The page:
SLC mayor: There will be no police crackdown on the homeless during NBA All-Star Game

Outreach teams and public safety workers may offer unhoused Utahns help as streets close, Mendenhall said, but unsheltered residents face no threat of increased enforcement.

(Rick Egan | The Salt Lake Tribune) Banners at the City Creek Mall advertise for All-Star weekend on Saturday. Salt Lake City doesn't plan any sweeps of homeless camps during the events.

Salt Lake City Mayor Erin Mendenhall said in no uncertain terms Tuesday that police will not conduct additional enforcement against unsheltered residents when the NBA All-Star Game takes over the heart of Utah’s capital this weekend.

Mendenhall’s comments came during a news conference she hosted with police Chief Mike Brown to discuss the city’s public safety plan for the coming weekend. About 100,000 visitors are expected to flock to Utah for the festivities.

The mayor said officials are always trying to connect unhoused residents with resources, and that won’t change this weekend, but those residents will face no new clampdown from police when the national spotlight turns to Salt Lake City.

“And enforcement will not be used,” the mayor said, “to leverage people into shelters in some new or unique way.”

Her insistence that the Salt Lake City Police Department has no directive to change how it engages with residents experiencing homelessness follows news of a state-funded plan to offer additional homeless resources for the weekend.

(Salt Lake City Police Department) Salt Lake City Mayor Erin Mendenhall and police Chief Mike Brown discuss the city's public safety plan for the NBA All-Star Game.

State officials expect to pump tens of thousands of dollars into a plan that includes a temporary shelter that can serve up to 90 people, incentives for shelter workers, and additional transportation options and meals for watch parties that will be staged at homeless resource centers.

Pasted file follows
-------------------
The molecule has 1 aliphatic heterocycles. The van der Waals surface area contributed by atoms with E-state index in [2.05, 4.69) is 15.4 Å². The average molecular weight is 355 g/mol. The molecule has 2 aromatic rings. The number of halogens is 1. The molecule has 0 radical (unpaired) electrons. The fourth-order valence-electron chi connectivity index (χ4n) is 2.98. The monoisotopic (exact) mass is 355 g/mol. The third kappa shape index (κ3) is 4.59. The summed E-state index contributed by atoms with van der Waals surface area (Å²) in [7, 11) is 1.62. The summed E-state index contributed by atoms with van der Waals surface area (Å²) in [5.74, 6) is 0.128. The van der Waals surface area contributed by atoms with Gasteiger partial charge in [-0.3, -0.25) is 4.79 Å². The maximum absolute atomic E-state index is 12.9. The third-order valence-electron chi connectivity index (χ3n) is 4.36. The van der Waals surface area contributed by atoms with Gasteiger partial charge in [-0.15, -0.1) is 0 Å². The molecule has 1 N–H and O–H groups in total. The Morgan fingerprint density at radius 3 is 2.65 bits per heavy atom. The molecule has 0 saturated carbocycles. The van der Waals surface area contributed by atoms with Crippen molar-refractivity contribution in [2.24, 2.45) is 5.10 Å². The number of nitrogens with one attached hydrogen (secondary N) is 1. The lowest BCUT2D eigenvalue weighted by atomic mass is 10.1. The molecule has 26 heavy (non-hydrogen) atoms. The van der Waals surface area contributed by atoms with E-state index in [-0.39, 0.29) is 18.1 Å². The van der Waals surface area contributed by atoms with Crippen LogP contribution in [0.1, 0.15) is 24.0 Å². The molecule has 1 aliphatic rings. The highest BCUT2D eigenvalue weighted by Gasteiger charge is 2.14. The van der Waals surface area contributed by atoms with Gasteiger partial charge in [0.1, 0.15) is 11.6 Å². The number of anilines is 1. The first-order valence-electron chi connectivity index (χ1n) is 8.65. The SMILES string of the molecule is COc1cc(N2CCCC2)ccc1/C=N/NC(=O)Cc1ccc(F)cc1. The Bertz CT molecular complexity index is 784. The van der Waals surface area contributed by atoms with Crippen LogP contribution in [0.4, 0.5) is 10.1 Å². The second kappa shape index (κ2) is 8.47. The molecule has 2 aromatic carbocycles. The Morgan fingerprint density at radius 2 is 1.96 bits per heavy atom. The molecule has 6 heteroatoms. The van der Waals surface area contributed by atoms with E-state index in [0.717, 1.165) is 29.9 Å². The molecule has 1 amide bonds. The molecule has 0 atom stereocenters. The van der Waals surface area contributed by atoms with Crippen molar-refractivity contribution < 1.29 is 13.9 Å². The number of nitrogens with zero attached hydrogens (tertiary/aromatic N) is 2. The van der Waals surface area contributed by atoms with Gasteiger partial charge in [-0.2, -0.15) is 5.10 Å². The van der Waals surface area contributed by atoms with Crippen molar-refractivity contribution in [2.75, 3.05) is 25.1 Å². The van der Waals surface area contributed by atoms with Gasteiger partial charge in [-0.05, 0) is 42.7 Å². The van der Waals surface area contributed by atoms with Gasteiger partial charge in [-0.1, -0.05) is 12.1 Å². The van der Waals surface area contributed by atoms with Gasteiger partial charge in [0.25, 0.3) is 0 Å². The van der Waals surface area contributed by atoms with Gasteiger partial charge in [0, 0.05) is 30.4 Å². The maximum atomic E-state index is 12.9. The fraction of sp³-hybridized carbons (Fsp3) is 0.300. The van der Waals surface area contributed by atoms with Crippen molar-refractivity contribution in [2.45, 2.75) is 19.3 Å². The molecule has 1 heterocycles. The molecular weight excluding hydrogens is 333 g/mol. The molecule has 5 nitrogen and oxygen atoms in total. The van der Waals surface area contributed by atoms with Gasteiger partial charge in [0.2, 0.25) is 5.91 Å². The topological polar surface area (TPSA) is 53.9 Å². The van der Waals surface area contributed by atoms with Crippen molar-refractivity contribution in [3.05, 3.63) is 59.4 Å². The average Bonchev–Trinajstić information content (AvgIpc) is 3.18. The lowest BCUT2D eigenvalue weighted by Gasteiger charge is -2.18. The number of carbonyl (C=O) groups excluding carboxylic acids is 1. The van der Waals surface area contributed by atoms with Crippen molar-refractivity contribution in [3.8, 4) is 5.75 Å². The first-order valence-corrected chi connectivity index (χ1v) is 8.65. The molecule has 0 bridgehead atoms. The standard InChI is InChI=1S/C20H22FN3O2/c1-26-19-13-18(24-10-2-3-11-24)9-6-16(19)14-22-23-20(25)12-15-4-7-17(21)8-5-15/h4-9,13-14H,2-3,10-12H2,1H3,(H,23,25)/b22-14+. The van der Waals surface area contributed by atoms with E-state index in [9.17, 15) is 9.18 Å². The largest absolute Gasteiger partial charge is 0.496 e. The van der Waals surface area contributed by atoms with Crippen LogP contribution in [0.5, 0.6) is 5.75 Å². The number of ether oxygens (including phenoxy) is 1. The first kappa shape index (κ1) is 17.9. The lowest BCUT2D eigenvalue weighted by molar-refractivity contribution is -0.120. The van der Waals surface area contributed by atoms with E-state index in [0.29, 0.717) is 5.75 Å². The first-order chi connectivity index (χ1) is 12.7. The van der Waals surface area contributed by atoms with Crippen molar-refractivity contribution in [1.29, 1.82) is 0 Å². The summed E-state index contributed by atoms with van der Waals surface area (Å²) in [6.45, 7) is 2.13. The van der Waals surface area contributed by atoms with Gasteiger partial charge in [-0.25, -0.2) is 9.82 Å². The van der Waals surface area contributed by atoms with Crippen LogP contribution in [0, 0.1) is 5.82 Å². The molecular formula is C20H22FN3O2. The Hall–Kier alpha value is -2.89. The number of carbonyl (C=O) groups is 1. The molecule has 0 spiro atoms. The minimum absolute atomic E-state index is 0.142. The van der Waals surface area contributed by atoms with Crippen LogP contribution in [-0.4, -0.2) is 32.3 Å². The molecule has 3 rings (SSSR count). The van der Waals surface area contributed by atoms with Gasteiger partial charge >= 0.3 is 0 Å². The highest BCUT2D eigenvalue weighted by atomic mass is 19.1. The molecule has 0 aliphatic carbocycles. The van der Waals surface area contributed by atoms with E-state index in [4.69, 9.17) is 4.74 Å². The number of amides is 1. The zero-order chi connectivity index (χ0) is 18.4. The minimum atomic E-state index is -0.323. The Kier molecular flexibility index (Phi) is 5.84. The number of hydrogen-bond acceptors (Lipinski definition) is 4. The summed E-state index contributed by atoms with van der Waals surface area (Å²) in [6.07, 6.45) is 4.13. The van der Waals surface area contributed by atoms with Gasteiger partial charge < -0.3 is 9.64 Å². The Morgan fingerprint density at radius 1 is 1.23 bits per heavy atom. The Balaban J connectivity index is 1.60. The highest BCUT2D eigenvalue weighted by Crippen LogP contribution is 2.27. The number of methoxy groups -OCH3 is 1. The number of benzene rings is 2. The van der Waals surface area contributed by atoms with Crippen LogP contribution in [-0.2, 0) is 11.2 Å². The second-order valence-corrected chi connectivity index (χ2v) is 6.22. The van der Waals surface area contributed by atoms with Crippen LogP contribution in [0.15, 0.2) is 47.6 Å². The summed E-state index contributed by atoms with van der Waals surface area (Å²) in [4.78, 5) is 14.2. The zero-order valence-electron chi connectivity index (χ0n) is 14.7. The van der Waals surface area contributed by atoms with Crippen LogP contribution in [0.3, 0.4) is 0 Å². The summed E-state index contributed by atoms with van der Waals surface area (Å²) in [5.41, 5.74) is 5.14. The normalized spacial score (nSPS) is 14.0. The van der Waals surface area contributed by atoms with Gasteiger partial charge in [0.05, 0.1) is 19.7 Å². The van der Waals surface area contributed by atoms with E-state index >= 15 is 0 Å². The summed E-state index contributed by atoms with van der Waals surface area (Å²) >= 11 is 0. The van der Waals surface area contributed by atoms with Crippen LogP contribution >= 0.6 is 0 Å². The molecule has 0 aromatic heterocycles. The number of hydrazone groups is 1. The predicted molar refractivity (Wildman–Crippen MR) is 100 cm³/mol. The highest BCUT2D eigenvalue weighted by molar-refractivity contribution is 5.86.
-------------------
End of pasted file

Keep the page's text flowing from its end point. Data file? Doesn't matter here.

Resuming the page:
Wayne Niederhauser, the state’s homelessness coordinator, has said the additional resources are meant to ensure the safety of all, including unsheltered Utahns, and are not intended to keep residents experiencing homelessness out of the public eye.

Mendenhall said the city’s rapid intervention team, which aims to prevent small homeless camps from mushrooming, will continue to work this weekend in the same way it does every other day of the year.

But with road closures downtown this weekend, the mayor acknowledged, businesses, housed residents and unsheltered Utahns alike will face disruptions.

“We recognize anytime there’s a major event in the city, especially when it creates road closures and occupies public space,” Mendenhall added, “that can create displacement of all sorts.”

Outreach teams and public safety workers may offer help to unsheltered residents in impacted areas, she said, “but there won’t be any operational changes in terms of trying to compel people, or doing enforcement to get them to move.”

Brown urged patience from residents and business owners while streets are closed and visitation is high for all the extra activities.

The mayor, meanwhile, encouraged them to also lean into the fun of hosting a national event.

“Try to enjoy this,” she said. “There’s tens of thousands of people who are going to check out your business and your neighborhood and amplify the cool place that Salt Lake City is.”